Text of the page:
During the Second Temple period, it was customary among Jews to annually offer the half-Shekel into the Temple treasury, for the upkeep and maintenance of the Temple precincts, as also used in purchasing public animal-offerings. This practice not only applied to Jews living in the Land of Israel, but also to Jews living outside the Land of Israel. Archaeological excavations conducted at Horvat 'Ethry in Israel from 1999 to 2001 by Boaz Zissu and Amir Ganor of the Israeli Antiquities Authority (IAA) have yielded important finds, the most-prized of which being a half-Shekel coin minted in the 2nd century CE, upon which are embossed the words "Half-Shekel" in paleo-Hebrew (Hebrew: חצי השקל), and which same coin possesses a silver content of 6.87 grams. According to the Jewish historian, Josephus, the annual monetary tribute of the half-Shekel to the Temple at Jerusalem was equivalent to two Athenian drachmæ, each Athenian or Attic drachma weighing a little over 4.3 grams.
First and Second Jewish Revolt
The Carthaginian or Punic shekel was typically around 7.2 grams in silver and 7.5 grams in gold (suggesting an exchange rate of 12:1). They were apparently first developed on Sicily during the mid-4th century BC. They were particularly associated with the payment of Carthage's mercenary armies and were repeatedly debased over the course of each of the Punic Wars, although the Carthaginian Empire's expansion into Spain under the Barcids before the Second and recovery under Hannibal before the Third permitted improving the amount and quality of the currency. Throughout, it was more common for Carthage's holdings in North Africa to employ bronze or no coinage except when paying mercenary armies and for most of the specie to circulate in Spain, Sardinia, and Sicily.
The Tyrian shekel began to be issued c. 300 BC. Owing to the relative purity of their silver, they were the preferred medium of payment for the Temple tax in Jerusalem despite their royal and pagan imagery. The money changers assaulted by Jesus in the New Testament are those who exchanged worshippers' baser common currency for such shekels and they have been suggested as a possible coin used as the "30 pieces of silver" in the New Testament.
The Israeli shekel (properly sheqel) replaced the Israeli lira or pound in 1980. Its currency sign was ⟨⟩, although it was more commonly denominated as S or IS. It was subdivided into 100 new agoras or agorot. It suffered from hyperinflation and was quickly replaced.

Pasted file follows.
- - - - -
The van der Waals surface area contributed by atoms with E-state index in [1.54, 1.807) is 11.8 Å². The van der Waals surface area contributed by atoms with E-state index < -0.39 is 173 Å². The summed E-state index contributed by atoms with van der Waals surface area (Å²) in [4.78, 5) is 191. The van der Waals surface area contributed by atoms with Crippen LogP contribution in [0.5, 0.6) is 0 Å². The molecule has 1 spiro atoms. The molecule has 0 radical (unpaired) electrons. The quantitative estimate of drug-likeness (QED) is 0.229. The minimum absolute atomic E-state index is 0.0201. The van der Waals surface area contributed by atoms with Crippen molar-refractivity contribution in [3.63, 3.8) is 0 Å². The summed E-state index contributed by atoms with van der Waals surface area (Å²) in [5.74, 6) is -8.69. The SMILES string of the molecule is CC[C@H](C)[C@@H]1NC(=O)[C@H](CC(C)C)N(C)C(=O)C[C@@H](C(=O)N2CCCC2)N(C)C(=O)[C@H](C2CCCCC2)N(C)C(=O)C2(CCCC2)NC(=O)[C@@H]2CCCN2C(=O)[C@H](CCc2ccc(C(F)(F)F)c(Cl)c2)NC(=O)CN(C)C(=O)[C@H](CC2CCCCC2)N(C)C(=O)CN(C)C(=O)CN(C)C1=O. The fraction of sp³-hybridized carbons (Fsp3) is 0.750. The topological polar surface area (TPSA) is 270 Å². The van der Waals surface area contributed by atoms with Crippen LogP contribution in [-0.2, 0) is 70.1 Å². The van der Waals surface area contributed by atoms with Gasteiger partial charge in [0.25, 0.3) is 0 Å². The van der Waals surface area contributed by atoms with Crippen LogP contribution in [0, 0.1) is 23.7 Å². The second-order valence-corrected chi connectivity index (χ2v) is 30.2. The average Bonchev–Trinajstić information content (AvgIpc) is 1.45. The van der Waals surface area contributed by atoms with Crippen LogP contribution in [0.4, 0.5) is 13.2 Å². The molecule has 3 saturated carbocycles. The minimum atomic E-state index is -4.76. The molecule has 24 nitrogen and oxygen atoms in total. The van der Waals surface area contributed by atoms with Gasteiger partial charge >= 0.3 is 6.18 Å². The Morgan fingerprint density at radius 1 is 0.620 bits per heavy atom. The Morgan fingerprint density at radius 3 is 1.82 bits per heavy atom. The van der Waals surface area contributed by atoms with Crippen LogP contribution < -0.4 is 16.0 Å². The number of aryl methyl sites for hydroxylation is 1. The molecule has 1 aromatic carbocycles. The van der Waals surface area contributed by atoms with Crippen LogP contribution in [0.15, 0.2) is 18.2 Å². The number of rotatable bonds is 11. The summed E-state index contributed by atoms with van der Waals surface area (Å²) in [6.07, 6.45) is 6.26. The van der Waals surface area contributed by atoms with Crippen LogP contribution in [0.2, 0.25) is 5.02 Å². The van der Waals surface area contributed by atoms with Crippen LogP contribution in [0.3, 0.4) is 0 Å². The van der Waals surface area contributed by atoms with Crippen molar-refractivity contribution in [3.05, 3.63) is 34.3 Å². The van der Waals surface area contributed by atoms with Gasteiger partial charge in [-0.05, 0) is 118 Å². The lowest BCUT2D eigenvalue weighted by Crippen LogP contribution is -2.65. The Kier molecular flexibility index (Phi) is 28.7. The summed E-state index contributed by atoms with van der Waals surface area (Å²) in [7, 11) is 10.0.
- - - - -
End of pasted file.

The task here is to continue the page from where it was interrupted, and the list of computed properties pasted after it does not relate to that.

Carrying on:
The new shekel replaced it in 1985. Its currency sign is ⟨ ₪ ⟩, although it is often denominated as S or NS. It is subdivided into 100 agoras or agorot. Both Israeli shekels are purely units of currency and not weight. With the 2014 series of notes, the Bank of Israel abandoned the transcriptions Sheqel and Sheqalim in favor of the standard English forms Shekel and Shekels.
- Dilke, Oswald Ashton Wentworth (1987). Mathematics and measurement. University of California Press. p. 46. Retrieved 6 February 2011.
- Genesis 23:15-16
- Bronson, Bennet (November 1976), "Cash, Cannon, and Cowrie Shells: The Nonmodern Moneys of the World", Bulletin, Vol. 47, No. 10, Chicago: Field Museum of Natural History, pp. 3–15.
- "Siglos", Encyclopædia Britannica.
- DIA 1964.
- Crawford, Michael Hewson (1985), Coinage and Money under the Roman Republic: Italy and the Mediterranean Economy, The Library of Numismatics, Berkeley: University of California Press, ISBN 0-520-05506-3
- Tenney, Merril ed., The Zondervan Pictorial Encyclopedia of the Bible, vol. 5, "Weights and Measures," Grand Rapids, MI: Zondervan, 1976.
- G. Johannes Botterweck; Helmer Ringgren; Heinz-Josef Fabry (21 June 2004). Theological Dictionary of the Old Testament. Wm. B. Eerdmans Publishing. p. 132. ISBN 978-0-8028-2345-8.
- Peter Altmann (26 October 2016). Economics in Persian-Period Biblical Texts: Their Interactions with Economic Developments in the Persian Period and Earlier Biblical Traditions. Mohr Siebeck. p. 62. ISBN 978-3-16-154813-0.
- See Bemidbar (parsha)#Sixth reading — Numbers 3:40–51
- cf. Josephus, Antiquities (vii. 13, § 1)
- Josephus, Antiquities (xviii. 9, § 1)
- Boaz Zissu & Amir Ganor, Horvat Ethri — A Jewish Village from the Second Temple Period and the Bar Kokhba Revolt in the Judean Foothills, Journal of Jewish Studies 60 (1), Oxford Centre for Hebrew and Jewish Studies, London 2009, pp. 96; 118.
- Josephus, Wars of the Jews (vii. 6, § 6).
- Wiseman, Donald J (1958), Illustrations from Biblical Archaeology, London: Tyndale Press, pp. 87–89.